Judge rules against telling jury of earlier alleged sex assaults in rape case


LACONIA — The jury hearing evidence in the sexual assault trial of a Belmont man won't get to hear testimony that the complaining witness allegedly told others about the abuse before she was arrested for stealing from the defendant.
Judge James D. O'Neill III ruled from the bench on Monday to uphold his earlier decision that such testimony amounts to hearsay and can not be substantiated, making it inadmissible.
The prosecutor argued such testimony would clearly rebut the defense's theory that the woman had a motive to lie to dodge being imprisoned for stealing jewelry and coins from Steven Price.
Price, 66, is charged with knowingly committing a pattern of sexual assault against the alleged victim between June 14, 1996, and June 13, 2000, over a period of more than two months, but less than five years when she was older than 13 but younger than 16.
Assistant Strafford County Attorney Alysia Cassotis, who is prosecuting the case, said the testimony should be allowed because the crux of the defense "is an absolute reliance on a motive to lie."
Allowing the jury to hear from witnesses who would testify that the alleged victim told them about engaging in sex with Price when she was still a minor, would also explain the reason for the delay in her disclosure.
The prosecutor maintained that the New Hampshire Supreme Court has recognized why victims of sexual assault put off telling anyone they have been abused. In this case, the woman testified that she loved the defendant and that he had also been caring for her son.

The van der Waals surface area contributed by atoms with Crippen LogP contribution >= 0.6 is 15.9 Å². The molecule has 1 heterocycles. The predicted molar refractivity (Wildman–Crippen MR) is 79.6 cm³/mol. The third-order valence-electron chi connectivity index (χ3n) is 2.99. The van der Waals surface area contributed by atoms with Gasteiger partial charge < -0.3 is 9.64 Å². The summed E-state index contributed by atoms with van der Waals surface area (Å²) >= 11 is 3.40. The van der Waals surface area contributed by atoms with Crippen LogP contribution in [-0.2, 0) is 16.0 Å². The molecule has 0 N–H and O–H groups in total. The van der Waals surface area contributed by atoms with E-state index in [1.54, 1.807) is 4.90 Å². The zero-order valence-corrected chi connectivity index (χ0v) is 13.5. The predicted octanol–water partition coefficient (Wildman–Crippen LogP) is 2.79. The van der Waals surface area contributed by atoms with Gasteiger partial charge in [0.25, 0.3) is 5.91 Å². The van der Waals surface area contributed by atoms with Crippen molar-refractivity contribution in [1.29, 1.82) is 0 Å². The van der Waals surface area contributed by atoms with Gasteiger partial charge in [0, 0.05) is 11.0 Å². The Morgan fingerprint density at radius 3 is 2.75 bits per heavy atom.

In asking the judge to rethink his earlier ruling barring the admission of such testimony, the prosecutor said that the alleged victim's best friend would testify at about age 15 she disclosed that she and Price had been having sex for the past several years.
Based on the defense's theory that the woman invented the accusations to avoid being prosecuted for felony theft, the testimony is necessary to allow the jury to fully access why the alleged disclosures were so late, Cassotis said.
Defense attorney Jim Moir urged the judge to uphold his earlier ruling, arguing the state's request was being made too late as the alleged victim had already testified. The statements the prosecutor wanted to introduce were made out of court, Moir asserted, and as such are hearsay and not admissible.
The prosecutor argued that to rebut the impression created by the defense that the complaining witnesses' testimony was a recent fabrication, evidence that she told the same story before should be admissible, as a prior consistent statement is not hearsay.
The state is predicting that it could wrap up its case tomorrow.

10-25 Steve Price

Steven Price, 66, of Belmont, is on trial in Belknap County Superior Court, charged with having a sexual relationship with a minor girl. (Bea Lewis/for The Laconia Daily Sun)

Teenage runaway found in Plymouth, reunited with family

PLYMOUTH — A 15-year-old who ran away from his home in Dorchester Oct. 15 was found by Plymouth police on Monday at noon.

According to a press release, Zander Stockwell was staying in a camper at a home in Plymouth and was found around noon. He was taken into custody and reunited with his family.

– Ginger Kozlowski

BHS volleyball team shows bus driver support

10-25 check presentation

The Belmont High School Girls Volleyball team presented Lisa Kenney, a school bus driver for the school district for the last seven years, with a $466 donation to the Payson Center at Concord Hospital, where she is undergoing treatment for breast cancer. Taking part in the presentation at Friday night's game against Franklin High School, were Lindsey Huckins, Shannon Davies, Sam Lugar, Kenney, and Emily Laflam. Kenney, who was diagnosed with cancer last spring, has a son, Hunter, a senior at Belmont High School who plays for the boys soccer and lacrosse teams, and another son, Devon, who graduated from Belmont High School in 2013 and is now attending New York University. (Courtesy photo)